Yacob A, Carr CJ, Foote J, Scullen T, Werner C, Mathkour M, Bui CJ, Dumont AS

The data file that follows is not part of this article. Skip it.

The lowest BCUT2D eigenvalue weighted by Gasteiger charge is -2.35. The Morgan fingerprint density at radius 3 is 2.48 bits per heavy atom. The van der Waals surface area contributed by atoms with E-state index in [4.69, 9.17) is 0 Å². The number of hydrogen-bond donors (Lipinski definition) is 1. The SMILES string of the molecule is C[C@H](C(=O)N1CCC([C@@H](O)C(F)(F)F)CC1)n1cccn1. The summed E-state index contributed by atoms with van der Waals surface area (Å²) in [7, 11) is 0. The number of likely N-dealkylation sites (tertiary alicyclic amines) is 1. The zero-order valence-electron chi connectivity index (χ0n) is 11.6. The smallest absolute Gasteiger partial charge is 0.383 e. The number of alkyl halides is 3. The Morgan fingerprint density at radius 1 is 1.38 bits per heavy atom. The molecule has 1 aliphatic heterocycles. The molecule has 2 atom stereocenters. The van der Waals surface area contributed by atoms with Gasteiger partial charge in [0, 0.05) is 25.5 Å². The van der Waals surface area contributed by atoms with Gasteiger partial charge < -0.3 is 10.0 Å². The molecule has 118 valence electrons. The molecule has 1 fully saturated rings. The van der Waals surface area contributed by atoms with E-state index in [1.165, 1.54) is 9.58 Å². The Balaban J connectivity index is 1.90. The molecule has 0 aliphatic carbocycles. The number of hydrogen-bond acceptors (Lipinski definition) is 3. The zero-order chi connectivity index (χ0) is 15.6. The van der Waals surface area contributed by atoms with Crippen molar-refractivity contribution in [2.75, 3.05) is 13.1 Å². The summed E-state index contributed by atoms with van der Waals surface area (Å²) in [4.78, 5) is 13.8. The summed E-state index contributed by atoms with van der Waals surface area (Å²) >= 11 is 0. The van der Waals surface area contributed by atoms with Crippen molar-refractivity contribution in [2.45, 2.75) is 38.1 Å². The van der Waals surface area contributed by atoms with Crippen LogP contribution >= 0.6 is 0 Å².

-BACKGROUND: Despite the success of folic acid fortification programs, neural tube defects (NTDs) such as spina bifida, encephalocele, and anencephaly remain among the most substantial causes of childhood morbidity and mortality worldwide. Although these are complicated conditions that require an interdisciplinary approach to care, definitive treatment of survivable NTDs is often neurosurgical. -METHODS: Using Global Burden of Disease data, we examined the global burden of NTDs as related to a nation's wealth, health care quality, and access to neurosurgical care. We abstracted data for death by cause, years lived with disability (YLD), gross domestic product (GDP), United Nations geoscheme, Food Fortification Initiative participation, and Healthcare Access and Quality Index. We compared means using 1-way analysis of variance and proportions using Fisher exact tests, with statistical sig -ificance as a [ 0.05. -RESULTS: Seventeen of 20 (85%) nations with the most deaths caused by NTDs (P < 0.0001) and 15/20 (75%) nations with the highest YLD (P < 0.0001) were in the lowest GDP quartile. Deaths and YLD were negatively correlated with increasing GDP and Healthcare Access and Quality Index (P < 0.0001). The nations with the highest disease burdens also had the fewest neurosurgeons per capita.CONCLUSIONS: Despite the success of folic acid fortification programs, greater global public health efforts should be placed on improving access to neurosurgical care in low and middle-income nations through sustainable initiatives such as surgeon exchange programs and the establishment of neurosurgery residency training programs.